In a special MSDN blog focused on interoperability, Microsoft Corp. outlined a strategy to expand the adoption and usage of the Microsoft Windows Azure platform through a new virtual machine portal. The move is an extension of Microsoft’s foray into the open-source space, which kicked off April 2012 under the introduction of the Microsoft Open Technology division.
The impetus behind the move was to have Microsoft formalize its relationship with open standards technologies, like HTML5, in addition to participating in the open-source arena through its own contributions. That spirit of software collaboration was herald by RedHat Inc., which called Microsoft’s moves a rising tide to “lift all boats,” and even commented with an official statement of encouragement, urging Microsoft to stay on this trail and continue its engagement with open-source communities.
It seems Microsoft got the hint. In a blog penned by Doug Mahugh, VM Depot is introduced, throwing open the doors for open-source technologies and operating systems to be deployed on Windows Azure.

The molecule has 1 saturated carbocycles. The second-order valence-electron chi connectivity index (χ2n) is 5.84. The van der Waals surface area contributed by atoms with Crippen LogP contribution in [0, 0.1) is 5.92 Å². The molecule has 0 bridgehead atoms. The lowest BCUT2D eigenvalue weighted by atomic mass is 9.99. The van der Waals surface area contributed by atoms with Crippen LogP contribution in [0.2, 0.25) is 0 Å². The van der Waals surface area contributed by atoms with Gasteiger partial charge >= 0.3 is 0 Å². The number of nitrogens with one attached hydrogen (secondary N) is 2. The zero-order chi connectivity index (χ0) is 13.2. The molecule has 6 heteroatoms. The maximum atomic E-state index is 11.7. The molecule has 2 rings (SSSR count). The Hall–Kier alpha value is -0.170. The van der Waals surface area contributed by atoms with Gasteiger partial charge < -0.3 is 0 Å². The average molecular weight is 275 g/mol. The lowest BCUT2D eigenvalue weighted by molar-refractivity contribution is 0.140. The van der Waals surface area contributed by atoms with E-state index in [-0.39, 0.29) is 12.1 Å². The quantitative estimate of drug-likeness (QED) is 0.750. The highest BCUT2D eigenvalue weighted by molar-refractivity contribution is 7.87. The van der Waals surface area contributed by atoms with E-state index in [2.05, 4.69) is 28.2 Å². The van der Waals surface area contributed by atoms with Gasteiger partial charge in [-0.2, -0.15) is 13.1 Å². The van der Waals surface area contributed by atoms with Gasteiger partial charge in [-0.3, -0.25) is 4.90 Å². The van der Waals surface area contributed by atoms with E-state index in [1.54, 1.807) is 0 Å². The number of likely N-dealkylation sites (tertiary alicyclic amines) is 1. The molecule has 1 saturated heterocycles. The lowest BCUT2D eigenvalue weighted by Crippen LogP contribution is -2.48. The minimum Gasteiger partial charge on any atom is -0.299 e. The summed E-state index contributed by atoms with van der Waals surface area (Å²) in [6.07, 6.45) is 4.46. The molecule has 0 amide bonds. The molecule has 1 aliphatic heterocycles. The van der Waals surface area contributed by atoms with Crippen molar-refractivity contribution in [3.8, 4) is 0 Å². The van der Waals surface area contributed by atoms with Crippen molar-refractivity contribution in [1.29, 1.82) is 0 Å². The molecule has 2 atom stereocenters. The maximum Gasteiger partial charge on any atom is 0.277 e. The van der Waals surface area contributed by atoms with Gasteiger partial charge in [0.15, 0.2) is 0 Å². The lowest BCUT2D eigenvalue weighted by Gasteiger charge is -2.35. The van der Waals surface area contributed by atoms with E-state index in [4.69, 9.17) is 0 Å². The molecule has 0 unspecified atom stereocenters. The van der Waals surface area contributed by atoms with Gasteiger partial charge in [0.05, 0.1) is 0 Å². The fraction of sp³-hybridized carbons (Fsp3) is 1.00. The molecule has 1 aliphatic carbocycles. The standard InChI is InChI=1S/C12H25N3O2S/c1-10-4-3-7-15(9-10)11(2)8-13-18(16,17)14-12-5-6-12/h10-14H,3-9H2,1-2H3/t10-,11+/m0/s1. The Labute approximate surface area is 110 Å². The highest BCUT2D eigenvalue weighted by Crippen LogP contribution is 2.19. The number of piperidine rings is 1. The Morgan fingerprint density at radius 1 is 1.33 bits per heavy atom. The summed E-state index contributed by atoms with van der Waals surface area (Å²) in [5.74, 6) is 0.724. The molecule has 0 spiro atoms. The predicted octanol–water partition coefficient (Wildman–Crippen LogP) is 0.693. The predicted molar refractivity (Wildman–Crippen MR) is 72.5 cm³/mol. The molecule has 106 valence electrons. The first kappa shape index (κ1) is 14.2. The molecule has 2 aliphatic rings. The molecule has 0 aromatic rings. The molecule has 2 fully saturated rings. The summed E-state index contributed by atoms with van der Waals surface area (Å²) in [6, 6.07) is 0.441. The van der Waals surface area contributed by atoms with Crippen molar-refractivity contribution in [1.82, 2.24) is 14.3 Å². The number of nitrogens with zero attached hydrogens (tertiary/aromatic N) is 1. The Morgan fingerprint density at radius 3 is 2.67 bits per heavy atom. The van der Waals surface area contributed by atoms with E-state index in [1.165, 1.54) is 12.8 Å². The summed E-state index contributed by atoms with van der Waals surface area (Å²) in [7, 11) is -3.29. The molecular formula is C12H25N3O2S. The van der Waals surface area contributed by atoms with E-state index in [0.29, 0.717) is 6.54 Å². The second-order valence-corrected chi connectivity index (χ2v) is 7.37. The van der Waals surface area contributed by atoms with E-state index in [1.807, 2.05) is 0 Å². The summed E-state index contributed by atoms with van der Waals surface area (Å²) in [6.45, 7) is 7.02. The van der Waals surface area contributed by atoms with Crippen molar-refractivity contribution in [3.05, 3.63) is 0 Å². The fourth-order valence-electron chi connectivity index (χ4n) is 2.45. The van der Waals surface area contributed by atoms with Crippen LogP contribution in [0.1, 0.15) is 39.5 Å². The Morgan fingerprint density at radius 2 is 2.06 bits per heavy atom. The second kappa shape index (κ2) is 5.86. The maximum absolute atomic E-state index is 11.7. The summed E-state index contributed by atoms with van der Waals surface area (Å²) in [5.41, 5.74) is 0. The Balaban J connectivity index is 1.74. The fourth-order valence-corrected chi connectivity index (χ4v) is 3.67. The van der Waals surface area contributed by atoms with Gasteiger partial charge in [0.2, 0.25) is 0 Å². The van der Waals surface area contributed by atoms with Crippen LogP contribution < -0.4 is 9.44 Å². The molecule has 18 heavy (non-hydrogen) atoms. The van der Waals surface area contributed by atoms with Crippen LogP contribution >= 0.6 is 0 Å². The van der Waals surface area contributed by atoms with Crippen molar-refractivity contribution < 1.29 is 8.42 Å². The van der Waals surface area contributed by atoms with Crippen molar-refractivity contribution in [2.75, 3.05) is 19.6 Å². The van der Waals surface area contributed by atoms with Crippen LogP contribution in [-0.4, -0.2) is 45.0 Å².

Mahugh writes, “Do you need to deploy a popular OSS package on a Windows Azure virtual machine? The new VM Depot community portal is just what you need. VM Depot is a community-driven catalog of pre-configured operating systems, applications, and development stacks that can easily be deployed on Windows Azure.”
VM Depot acts a repository for pre-ready images of said popular platforms, including images for Ubuntu Linux, Alt Linux, Debian and a few other distributions (though RedHat is absent). VMs include other popular production platforms like Drupal and WordPress. To continue that level of interoperability, Microsoft has included command-line tools for Mac and Linux to make alternative operating systems more Azure-friendly and streamline the process of Azure provisioning on non-Microsoft machines.
Microsoft’s efforts to expand Azure’s capabilities are smart, especially given the continuing popularity of open-source technologies. It’s also the right thing to do — Microsoft would otherwise be limiting the marketability of its cloud platform, which limits its reach and Microsoft’s ability to compete with its cloud platform.
Although it’s still early in the game, it’s clear Microsoft is willing to remain open and continue this trend. With a floundering Surface and questionable success with Windows 8, Microsoft’s next best bet could be sustaining a cloud platform that is just as competitive and compatible as the rest of them.
Leave a Reply